1 2011 Million-Dollar Verdicts & Settlements MICHIGAN LAWYERS WEEKLY LARGEST VERDICTS Ponzi schemes targeting Arab-Americans, claims of brain damage and cerebral palsy from childbirth among top verdicts. page B2 LARGEST SETTLEMENTS Birth-trauma/medicalmalpractice, negligence in truck-hauling accident, seaman s fractured wrists on this year s list. page B10 CLASS ACTIONS Exotic dancers say they were misclassified as independent contractors instead of employees. page B23 ABOUT THIS SECTION This section includes verdicts and settlements of $1 million or more obtained in a Michigan court in 2011 that were reported to Michigan Lawyers Weekly and verified on or before Dec. 22, We would like to thank the attorneys who submitted their reports to Lawyers Weekly throughout While many of these reports were published in the Verdicts & Settlements section of the newspaper, others appear in this section for the first time. Lawyers Weekly acknowledges that there have been other verdicts and settlements of $1 million-plus reached in This section, however, includes only those verdicts and settlements properly reported to us and verified by deadline. If you have any questions, please contact Douglas J. Levy at (248) or Verdicts value surges to 85%, settlements dip 14% By Douglas J. Levy The values of submitted verdicts and settlements in the 2011 edition of Michigan Lawyers Weekly s Million-Dollar Verdicts & Settlements did a noticeable flip-flop from the prior year. There was only a 3 percent increase in the number of million dollar-plus reports submitted and/or reported upon in , compared to 2010 s 65 and there was a sole class-action suit, compared to two in But the 26 verdict awards in 2011 totaled more than $376 million a difference of 85 percent over the nearly $56 million among 2010 s 18 verdicts. It should be noted that the two top verdicts $172.2 million and $144 million were in the nine-figure range, while 2010 s verdicts had no awards breaking seven figures. However, had 2011 s top two verdicts not been included, the 2010 and 2011 figures would have been similar, save for a $4 million difference. The monetary total of the 40 settlements for 2011 was $108 million, which is a 14 percent decrease from the $125 million-plus figure posted from 2010 s 45 reports. The No. 1 verdict was a $172.2 million default judgment granted to approximately 200 plaintiffs, who claimed RICO, fraud and breach of contract following two interconnected Ponzi schemes targeting Arab-Americans. That award was trebled from the aggregate amount of $57.4 million, per Judge David M. Lawson of the U.S. District Court for the Eastern District of Michigan. In second place was a $144 million jury award in a medical-malpractice/birth-injury lawsuit, where the 15-year-old plaintiff sought damages from brain damage and cerebral palsy that counsel asserted was the result of a traumatic delivery. And in the No. 3 spot was a $12.5 million jury verdict in a civil case, where the conservator of plaintiff s minor asserted that an ambulance company was responsible for negligent supervision, negligent training and failure to protect patient following a sexual assault. Three of the four top settlements all of which were in the $6 million range were birth-trauma/medical-malpractice causes of action, while the fourth was a negligence claim for injuries sustained in a truck-hauling accident. In the only class-action suit for 2011, a class of exotic dancers claimed to be misclassified as independent contractors instead of employees, thus violating the Fair Labor Standards Act. The $11.3 million settlement was an 8 percent decrease from the top classaction suit of 2010, which was $12.3 million. The top national verdicts of 2011 as compiled by Lawyers USA will be reported in an upcoming edition. Lawyers USA, like Michigan Lawyers Weekly, is a Dolan Company newspaper. If you would like to comment on this story, please contact Douglas J. Levy at (248) or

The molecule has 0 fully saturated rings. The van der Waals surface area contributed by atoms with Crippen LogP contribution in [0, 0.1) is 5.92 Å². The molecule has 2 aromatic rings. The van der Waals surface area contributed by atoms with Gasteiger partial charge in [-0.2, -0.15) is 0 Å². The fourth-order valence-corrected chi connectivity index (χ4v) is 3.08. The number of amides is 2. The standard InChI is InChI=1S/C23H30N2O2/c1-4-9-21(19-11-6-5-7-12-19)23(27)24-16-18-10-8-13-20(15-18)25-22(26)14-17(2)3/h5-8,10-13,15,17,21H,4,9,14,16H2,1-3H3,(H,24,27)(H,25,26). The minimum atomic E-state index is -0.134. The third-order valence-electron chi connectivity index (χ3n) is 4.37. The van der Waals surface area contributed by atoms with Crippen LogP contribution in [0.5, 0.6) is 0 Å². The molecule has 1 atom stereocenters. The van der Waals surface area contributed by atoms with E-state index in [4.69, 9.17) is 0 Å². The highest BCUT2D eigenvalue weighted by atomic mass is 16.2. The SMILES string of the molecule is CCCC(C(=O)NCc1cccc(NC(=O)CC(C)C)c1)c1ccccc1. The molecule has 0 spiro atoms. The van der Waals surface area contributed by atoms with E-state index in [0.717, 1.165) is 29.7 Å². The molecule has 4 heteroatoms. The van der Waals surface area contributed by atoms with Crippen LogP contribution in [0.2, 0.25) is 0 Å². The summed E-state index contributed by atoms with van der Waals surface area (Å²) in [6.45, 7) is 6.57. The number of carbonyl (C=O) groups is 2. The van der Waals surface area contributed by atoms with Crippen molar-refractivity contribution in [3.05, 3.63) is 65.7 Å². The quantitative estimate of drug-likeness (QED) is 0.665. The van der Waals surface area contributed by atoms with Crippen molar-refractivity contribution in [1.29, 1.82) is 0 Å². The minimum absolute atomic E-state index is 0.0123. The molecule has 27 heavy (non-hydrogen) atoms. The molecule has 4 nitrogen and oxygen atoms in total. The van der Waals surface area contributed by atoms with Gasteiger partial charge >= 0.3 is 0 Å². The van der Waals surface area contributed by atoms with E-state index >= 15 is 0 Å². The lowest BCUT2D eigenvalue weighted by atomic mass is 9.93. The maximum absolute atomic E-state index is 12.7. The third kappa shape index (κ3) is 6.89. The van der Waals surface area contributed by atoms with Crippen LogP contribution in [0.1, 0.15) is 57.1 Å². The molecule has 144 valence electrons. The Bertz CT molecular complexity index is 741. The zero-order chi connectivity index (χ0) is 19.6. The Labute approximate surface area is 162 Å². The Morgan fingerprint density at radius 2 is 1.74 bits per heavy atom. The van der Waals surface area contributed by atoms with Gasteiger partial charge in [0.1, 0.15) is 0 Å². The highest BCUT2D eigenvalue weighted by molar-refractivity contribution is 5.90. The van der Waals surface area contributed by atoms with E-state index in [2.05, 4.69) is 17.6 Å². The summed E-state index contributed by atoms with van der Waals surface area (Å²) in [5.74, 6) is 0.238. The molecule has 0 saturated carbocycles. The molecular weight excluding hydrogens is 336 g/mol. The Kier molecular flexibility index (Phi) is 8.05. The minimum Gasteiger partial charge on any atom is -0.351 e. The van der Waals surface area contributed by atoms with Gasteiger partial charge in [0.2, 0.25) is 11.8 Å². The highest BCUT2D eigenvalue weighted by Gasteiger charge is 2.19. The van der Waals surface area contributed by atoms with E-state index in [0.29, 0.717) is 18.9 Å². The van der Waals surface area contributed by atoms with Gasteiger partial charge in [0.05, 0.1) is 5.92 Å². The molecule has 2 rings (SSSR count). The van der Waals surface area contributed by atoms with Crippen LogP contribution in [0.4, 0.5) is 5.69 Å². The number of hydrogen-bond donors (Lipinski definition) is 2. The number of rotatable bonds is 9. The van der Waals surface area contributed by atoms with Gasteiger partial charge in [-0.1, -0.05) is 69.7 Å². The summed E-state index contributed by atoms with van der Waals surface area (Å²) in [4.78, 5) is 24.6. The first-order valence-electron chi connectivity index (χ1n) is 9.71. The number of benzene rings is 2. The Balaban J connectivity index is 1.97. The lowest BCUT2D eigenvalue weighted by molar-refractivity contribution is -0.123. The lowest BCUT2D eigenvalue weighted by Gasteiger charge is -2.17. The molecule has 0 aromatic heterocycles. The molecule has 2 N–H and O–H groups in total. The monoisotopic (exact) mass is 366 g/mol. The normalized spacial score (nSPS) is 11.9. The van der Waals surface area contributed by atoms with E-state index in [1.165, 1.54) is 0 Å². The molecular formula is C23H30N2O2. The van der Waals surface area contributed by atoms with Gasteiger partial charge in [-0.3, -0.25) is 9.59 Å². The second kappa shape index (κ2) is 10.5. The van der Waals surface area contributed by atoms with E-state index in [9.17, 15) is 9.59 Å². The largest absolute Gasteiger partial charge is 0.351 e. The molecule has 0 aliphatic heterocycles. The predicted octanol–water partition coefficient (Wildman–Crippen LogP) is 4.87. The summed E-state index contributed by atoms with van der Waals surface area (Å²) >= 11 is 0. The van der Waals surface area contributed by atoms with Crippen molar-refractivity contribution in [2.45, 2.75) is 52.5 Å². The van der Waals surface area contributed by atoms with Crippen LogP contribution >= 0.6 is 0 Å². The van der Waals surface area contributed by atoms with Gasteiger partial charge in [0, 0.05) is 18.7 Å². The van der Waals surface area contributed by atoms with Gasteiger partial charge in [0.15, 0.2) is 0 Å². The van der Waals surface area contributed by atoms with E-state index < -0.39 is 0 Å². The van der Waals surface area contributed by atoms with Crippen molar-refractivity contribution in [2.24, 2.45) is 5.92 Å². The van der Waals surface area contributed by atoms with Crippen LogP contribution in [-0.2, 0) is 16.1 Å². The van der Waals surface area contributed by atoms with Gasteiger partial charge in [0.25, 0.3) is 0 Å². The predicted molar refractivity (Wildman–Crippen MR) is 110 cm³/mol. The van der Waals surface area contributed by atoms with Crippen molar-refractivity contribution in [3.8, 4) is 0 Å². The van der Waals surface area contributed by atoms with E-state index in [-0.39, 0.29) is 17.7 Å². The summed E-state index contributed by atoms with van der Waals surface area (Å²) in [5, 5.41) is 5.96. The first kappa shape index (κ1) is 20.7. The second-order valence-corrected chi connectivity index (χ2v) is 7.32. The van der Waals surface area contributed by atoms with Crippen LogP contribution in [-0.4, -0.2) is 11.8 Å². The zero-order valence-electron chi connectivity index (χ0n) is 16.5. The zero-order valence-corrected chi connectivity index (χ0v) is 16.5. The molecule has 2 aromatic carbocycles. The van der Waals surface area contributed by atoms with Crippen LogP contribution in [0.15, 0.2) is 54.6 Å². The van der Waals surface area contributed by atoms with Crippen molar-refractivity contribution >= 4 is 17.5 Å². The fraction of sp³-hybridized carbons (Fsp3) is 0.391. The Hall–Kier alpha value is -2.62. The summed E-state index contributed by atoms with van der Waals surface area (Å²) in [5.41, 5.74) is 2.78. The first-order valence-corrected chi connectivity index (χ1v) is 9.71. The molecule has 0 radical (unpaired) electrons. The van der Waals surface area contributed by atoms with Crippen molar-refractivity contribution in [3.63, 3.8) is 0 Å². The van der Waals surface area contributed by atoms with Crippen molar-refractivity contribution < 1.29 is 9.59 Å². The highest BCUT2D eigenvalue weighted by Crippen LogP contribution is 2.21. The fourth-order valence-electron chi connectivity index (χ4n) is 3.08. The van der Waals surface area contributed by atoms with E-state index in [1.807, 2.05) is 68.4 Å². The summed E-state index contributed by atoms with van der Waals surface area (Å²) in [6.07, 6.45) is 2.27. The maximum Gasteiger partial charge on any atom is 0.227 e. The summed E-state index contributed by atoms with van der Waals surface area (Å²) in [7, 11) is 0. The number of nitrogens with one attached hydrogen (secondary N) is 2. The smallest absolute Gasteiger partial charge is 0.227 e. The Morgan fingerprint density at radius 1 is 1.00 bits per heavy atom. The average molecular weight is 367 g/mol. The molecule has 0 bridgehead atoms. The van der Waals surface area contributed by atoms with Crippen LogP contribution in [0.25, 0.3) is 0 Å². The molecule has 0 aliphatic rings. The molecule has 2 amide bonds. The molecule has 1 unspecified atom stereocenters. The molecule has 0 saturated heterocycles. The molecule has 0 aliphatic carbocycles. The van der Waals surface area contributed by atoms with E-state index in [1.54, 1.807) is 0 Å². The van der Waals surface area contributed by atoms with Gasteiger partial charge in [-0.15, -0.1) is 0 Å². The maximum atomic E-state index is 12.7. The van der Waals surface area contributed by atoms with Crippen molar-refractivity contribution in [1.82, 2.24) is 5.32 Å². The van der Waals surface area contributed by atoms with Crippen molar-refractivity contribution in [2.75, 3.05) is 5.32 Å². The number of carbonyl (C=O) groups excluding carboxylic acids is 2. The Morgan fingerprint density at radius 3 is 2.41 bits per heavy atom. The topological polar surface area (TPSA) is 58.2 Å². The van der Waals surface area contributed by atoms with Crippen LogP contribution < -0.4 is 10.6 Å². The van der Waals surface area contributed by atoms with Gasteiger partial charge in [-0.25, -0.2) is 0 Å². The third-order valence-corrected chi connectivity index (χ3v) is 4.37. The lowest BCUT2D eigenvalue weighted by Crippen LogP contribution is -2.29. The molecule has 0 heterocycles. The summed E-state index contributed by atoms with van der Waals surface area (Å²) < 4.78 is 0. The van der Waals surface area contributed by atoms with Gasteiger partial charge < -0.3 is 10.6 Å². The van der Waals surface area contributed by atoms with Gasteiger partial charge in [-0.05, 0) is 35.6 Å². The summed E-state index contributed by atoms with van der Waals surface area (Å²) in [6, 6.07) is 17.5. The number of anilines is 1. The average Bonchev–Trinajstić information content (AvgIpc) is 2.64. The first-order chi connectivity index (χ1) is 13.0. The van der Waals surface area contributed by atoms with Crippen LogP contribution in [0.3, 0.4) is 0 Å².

2 B2 Michigan Lawyers Weekly January 9, 2012 Cite 26 Mich.L.W. 234 LARGEST VERDICTS #1 Investors seek damages after Arab-American Ponzi scheme collapses Default judgment granted for 200-plus plaintiffs as defendant refuses to appear in federal court $172.2 million In a RICO, fraud and breach-ofcontract lawsuit filed in U.S. District Court for the Eastern District of Michigan, a collective of approximately 200 similarly situated plaintiffs sought compensatory damages to be trebled under RICO from defendants Ahmed Alabadi and Abdzhra Shalushi, among others, asserting financial loss stemming from two interconnected Ponzi schemes targeting Arab-Americans. Plaintiffs asserted that Alabadi, considered the top mastermind and wealthiest of the Ponzi schemers, and Shalushi operated the schemes via alleged shell companies, Fatima International, Adam Trade Group and Fedek Group. Shalushi ran a scheme from , and Alabadi s ran from It was argued HONIGMAN MANTESE that defendants recruited other individuals, called agents, to fraudulently obtain investments from the victims, almost all of whom were Arab-American. According to the complaint, plaintiffs contended that defendants exploited cultural taboos forbidding dishonesty and financial self-dealing with tribal brothers and sisters to dupe thousands of Iraqi-Americans into investing in Iraqi and Middle-Eastern projects. The lawsuit also alleged that the investments were fraudulent and that the defendants used the money to pay themselves or earlier investors. Plaintiffs engaged in substantial discovery, including multiple depositions revealing defendants fraudulent scheme. Many defendants did not provide discovery, but plaintiffs demonstrated the criminal enterprise and damages in the tens of millions of dollars through a detailed process of depositions, victim affidavits, translated receipts and interviews. Defendant Alabadi contended his refusal to appear stemmed from threats made on his life, despite counsel offering to have his deposition taken at the federal courthouse, where he would be under the protection of U.S. marshals. As a result, plaintiffs moved for default judgment, asserting that Alabadi s conduct was sufficient to warrant a default judgment without any lesser sanction. Default judgment was granted against defendants, jointly and severally, in the aggregate amount of $57.4 million, and treble damages under RICO were granted, making the total judgment $172.2 million. Types of actions: RICO, fraud, breach of contract Type of injuries: Lost investment Name of case: Abass, et al. v. Shalushi, et al. Court/Case no./date: U.S. District Court, Eastern District of Michigan; 10-CV-11837; Nov. 10, 2011 Tried before: Judge Name of judge: David M. Lawson Judgment amount: $172.2 million Most helpful expert: Jesse A. Ultz, forensic accountant, Southfield Attorneys for plaintiff: David M. Honigman, Gerard Mantese, David Hansma Attorney for defendants: Ronald A. Ferrebee Status: Defendant Alabadi has filed a motion to set aside judgment; hearing set for March #2 Cause of 15-year-old s disability is disputed Cerebral palsy due to defendants, not genetic disorder, plaintiff claims $144 million In a medical-malpractice lawsuit filed in Oakland County Circuit Court, plaintiff Markell VanSlembrouck sought compensatory damages from defendants Dr. Andrew Jay Halperin and William Beaumont Hospital for injuries sustained during birth. Markell, now 15, was born after more than 16 hours of labor and two FIEGER hours of pushing during the final stage of labor. She was a large baby at 10 pounds, 12 ounces, and the hospital administered Pitocin to her mother, despite indications that the baby would be large which could indicate C-section delivery. The mother had devloped gestational diabetes, which, plaintiff asserted, is known to be associated with large babies, and had gained 70 pounds during her pregnancy. The labor was traumatic, and baby was born with significant bruising, a broken clavicle and brain hemorrhaging, and she wasn t breathing. She spent three weeks in intensive care following her birth Plaintiff asserted that she is left with brain damage and cerebral palsy, making it impossible for her to ever care for herself. Defense contended that plaintiff suffers from a genetic disorder, not birth trauma. The jury found for the plaintiff and awarded her $144 million. Types of action: Medical malpractice, birth injury Type of injuries: Brain damage, cerebral palsy Name of case: VanSlembrouck v. Halperin, et al. Court/Case no./date: Oakland County Circuit Court; NH; Oct. 18, 2011 Name of judge: Rudy J. Nichols Verdict amount: $144 million Attorneys for plaintiff: Geoffrey N. Fieger, Jack Beam, Douglas J. Raymond (Beam & Raymond Associates, Lafayette, Colo.) Attorneys for defendant: Joseph F. Babiarz Jr., D. Jennifer Andreou Status: Appeal filed. #3 Ambulance company says it wasn t liable for sexual assault of minor Plaintiff: Safety was compromised, follow-up investigation substandard $12.5 million In a lawsuit filed in Wayne County Circuit Court, plaintiff John Doe, conservator of plaintiff s minor Jane Doe, sought compensatory damages from defendants Superior Ambulance Service, Inc., Matt DeFillippo and Tim O Connell on claims of negligent supervision, negligent training and failure to protect patient following sexual assault of a minor. FIEGER Around 2 a.m. July 25, 2006, plaintiff s minor, who had psychological and behavioral problems, was being transferred via a Superior ambulance from Henry Ford Hospital in Brownstown Township to Harbor Oaks Hospital, a children s psychiatric facility in New Baltimore, after cutting herself numerous times. As O Connell drove the vehicle, DeFillippo, the ambulance attendant, turned the light off and sexually assaulted, fondled and kissed plaintiff s minor. As the incident occurred, O Connell sent text messages to a co-worker and his supervisor, advising them of DeFillippo s actions. The day after the incident, Superior began its investi- 5th 4th 3rd 2nd Value of the top 5 verdicts in Michigan st $0M $25M $50M $75M $100M $125M $150M $175M $200M $225M $250M $275M $300M